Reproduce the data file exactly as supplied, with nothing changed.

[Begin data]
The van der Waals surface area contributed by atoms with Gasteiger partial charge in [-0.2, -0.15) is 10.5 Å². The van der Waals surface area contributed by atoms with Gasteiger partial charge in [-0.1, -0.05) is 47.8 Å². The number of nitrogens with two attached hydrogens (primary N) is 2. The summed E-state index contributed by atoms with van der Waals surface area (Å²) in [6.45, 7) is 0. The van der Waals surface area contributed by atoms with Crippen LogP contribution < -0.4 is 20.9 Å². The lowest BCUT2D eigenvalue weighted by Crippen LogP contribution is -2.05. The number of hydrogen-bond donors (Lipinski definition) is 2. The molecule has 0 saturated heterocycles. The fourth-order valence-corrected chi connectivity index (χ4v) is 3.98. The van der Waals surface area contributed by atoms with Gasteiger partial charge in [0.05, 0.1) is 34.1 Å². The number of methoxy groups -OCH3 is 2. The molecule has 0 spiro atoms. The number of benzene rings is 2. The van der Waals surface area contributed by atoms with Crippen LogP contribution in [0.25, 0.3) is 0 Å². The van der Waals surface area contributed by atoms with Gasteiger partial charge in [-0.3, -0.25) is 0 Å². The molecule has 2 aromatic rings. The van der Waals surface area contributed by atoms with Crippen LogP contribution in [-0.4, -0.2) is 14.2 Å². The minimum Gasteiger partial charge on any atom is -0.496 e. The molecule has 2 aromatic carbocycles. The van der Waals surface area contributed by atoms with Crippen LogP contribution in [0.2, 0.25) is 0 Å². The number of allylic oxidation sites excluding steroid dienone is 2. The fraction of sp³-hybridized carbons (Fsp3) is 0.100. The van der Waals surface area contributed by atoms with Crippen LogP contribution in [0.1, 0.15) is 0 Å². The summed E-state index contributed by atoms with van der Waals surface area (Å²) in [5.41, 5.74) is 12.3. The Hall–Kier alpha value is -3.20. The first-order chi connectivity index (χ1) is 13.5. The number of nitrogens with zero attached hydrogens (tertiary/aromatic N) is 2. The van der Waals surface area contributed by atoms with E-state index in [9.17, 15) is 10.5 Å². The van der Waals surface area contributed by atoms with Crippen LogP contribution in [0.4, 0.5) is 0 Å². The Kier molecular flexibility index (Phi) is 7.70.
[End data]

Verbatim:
The van der Waals surface area contributed by atoms with Gasteiger partial charge in [-0.2, -0.15) is 10.5 Å². The van der Waals surface area contributed by atoms with Gasteiger partial charge in [-0.1, -0.05) is 47.8 Å². The number of nitrogens with two attached hydrogens (primary N) is 2. The summed E-state index contributed by atoms with van der Waals surface area (Å²) in [6.45, 7) is 0. The van der Waals surface area contributed by atoms with Crippen LogP contribution < -0.4 is 20.9 Å². The lowest BCUT2D eigenvalue weighted by Crippen LogP contribution is -2.05. The number of hydrogen-bond donors (Lipinski definition) is 2. The molecule has 0 saturated heterocycles. The fourth-order valence-corrected chi connectivity index (χ4v) is 3.98. The van der Waals surface area contributed by atoms with Gasteiger partial charge in [0.05, 0.1) is 34.1 Å². The number of methoxy groups -OCH3 is 2. The molecule has 0 spiro atoms. The number of benzene rings is 2. The van der Waals surface area contributed by atoms with Crippen LogP contribution in [0.25, 0.3) is 0 Å². The van der Waals surface area contributed by atoms with Gasteiger partial charge in [-0.3, -0.25) is 0 Å². The molecule has 2 aromatic rings. The van der Waals surface area contributed by atoms with Crippen LogP contribution in [-0.4, -0.2) is 14.2 Å². The minimum Gasteiger partial charge on any atom is -0.496 e. The molecule has 2 aromatic carbocycles. The van der Waals surface area contributed by atoms with Crippen LogP contribution in [0.2, 0.25) is 0 Å². The number of allylic oxidation sites excluding steroid dienone is 2. The fraction of sp³-hybridized carbons (Fsp3) is 0.100. The van der Waals surface area contributed by atoms with Crippen LogP contribution in [0.1, 0.15) is 0 Å². The summed E-state index contributed by atoms with van der Waals surface area (Å²) in [5.41, 5.74) is 12.3. The Hall–Kier alpha value is -3.20. The first-order chi connectivity index (χ1) is 13.5. The number of nitrogens with zero attached hydrogens (tertiary/aromatic N) is 2. The van der Waals surface area contributed by atoms with E-state index in [9.17, 15) is 10.5 Å². The van der Waals surface area contributed by atoms with Crippen LogP contribution in [0.4, 0.5) is 0 Å². The Kier molecular flexibility index (Phi) is 7.70.